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Managing IP’s most-read stories in September 2019

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An ‘absurd’ complaint about AI and copyright and a comparison of private practice and in-house life featured in last month’s most popular stories

1)      AI and copyright come together in ‘absurd’ complaint

Our most popular story covered legal action that the Association of American Publishers (AAP) filed against Audible, an Amazon-owned audiobook producer, in August. Somelawyers criticised the “absurd” nature of the case, in which the AAP sought to prevent Audible from rolling out a new service that provides machine-generated text to accompany recordings. 

2)      Should I stay or should I go? Private practice v in-house

Next up was our three-part series on the differences between private practice and in-house life. We spoke to a range of lawyers on both sides of the fence to find out what motivates them and what, if anything, would encourage them to switch over. Work-life balance and the pay gap were two of the main issues covered. 

3)      EPO to consider decade-old law on computer patentability

In third place was our report on an upcoming case at the EPO (G1/19). The EPO’s Enlarged Board of Appeal is to consider 13-year-old case law on the patentability of computer-implemented inventions in a dispute that has attracted a flurry of input from industry associations, professionals and businesses, including IBM, Siemens and Philips.

4)      UKIPO: UPC before Brexit ‘no longer possible’

Brexit featured in our fourth most-read story, after the UKIPO said that the Unified Patent Court (UPC) could not come into operation before Brexit this month. Luke McDonagh, senior lecturer at City University in London, told us that if there is no deal, there is “very little chance the UK will remain in the UPC”. 

5)      Brexit: IP one of the ‘least affected’ areas

It was all about Brexit again in our fifth most popular story, which came live from the AIPPI World Congress in London. Panellist Ewan Nettleton, senior patent counsel for oncology at Novartis in Switzerland, said he was very pleased with the provisions made by the UKIPO in preparation for Brexit.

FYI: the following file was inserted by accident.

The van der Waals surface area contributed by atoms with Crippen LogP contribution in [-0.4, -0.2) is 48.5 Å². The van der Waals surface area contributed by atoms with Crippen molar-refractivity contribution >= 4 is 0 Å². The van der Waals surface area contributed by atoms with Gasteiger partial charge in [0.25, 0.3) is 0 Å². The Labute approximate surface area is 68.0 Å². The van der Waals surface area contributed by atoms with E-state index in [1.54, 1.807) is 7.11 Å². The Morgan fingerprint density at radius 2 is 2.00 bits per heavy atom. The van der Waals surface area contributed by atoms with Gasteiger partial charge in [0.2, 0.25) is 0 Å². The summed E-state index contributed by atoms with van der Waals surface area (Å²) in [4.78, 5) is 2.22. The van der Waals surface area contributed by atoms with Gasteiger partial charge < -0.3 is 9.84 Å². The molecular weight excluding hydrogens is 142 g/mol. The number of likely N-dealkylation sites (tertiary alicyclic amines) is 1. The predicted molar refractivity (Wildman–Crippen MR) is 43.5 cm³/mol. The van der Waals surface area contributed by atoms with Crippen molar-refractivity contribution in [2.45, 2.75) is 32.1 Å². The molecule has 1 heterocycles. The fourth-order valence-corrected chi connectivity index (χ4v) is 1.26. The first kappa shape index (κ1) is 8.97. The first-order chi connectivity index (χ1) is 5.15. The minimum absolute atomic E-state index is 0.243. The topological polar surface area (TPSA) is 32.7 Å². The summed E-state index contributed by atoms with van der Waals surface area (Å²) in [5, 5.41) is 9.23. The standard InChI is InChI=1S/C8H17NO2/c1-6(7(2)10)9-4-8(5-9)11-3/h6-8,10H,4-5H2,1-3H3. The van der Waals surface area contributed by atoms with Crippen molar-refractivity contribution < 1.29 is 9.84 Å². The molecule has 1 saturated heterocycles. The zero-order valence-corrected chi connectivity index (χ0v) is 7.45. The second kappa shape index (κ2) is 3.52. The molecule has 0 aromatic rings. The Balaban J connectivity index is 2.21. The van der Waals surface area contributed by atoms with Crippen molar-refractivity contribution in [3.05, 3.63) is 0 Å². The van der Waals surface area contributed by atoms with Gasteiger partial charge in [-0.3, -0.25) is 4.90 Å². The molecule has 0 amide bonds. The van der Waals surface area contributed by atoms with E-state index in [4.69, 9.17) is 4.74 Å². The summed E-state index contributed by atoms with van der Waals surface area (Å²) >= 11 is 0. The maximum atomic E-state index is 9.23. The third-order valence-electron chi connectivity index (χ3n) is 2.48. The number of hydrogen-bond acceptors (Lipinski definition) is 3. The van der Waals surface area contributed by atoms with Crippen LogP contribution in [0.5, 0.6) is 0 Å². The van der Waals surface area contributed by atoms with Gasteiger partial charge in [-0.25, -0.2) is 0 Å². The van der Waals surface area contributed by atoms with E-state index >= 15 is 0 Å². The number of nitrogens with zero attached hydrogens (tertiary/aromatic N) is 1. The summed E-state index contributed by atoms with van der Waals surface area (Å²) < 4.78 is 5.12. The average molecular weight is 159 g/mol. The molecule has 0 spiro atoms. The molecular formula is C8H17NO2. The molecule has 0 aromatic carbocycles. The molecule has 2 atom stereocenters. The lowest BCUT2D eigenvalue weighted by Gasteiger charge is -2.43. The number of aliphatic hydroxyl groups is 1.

more from across site and ros bottom lb

More from across our site

We provide a rundown of Managing IP’s news and analysis coverage from the week, and review what’s been happening elsewhere in IP
Sukanya Sarkar shares her thoughts on this year’s annual meeting in Singapore, where debates ranged from AI opportunities to improving law firm culture
The court’s ruling is a good reminder that US parties aren’t guaranteed attorney fees just because they win, say sources
With business confidence in a shaky state, Rachel Tong and Lisa Yong of Rouse discuss how in-house IP teams can manage their trademark portfolios through uncertain times
The Court of Appeal had stern words for Med-El’s representatives after they highlighted a deputy judge’s background as a solicitor
Funders and NPEs say asserting patent portfolios can minimise risk at the USPTO’s PTAB, where procedure remains a controversial topic
The US Supreme Court’s ruling wasn’t a surprise and reflects a trend that had already been bubbling away for a while, say tech and pharma counsel
Previous attempts at major transatlantic tie-ups have failed, so lawyers will keep their eyes firmly on Allen & Overy’s grand plans
INTA CEO Etienne Sanz de Acedo shares his plans if he were to win the EUIPO leadership race and says his application does not affect his INTA role
The French finance minister told António Campinos the timing of an EPO event in Lisbon could be seen as interference in the EUIPO leadership race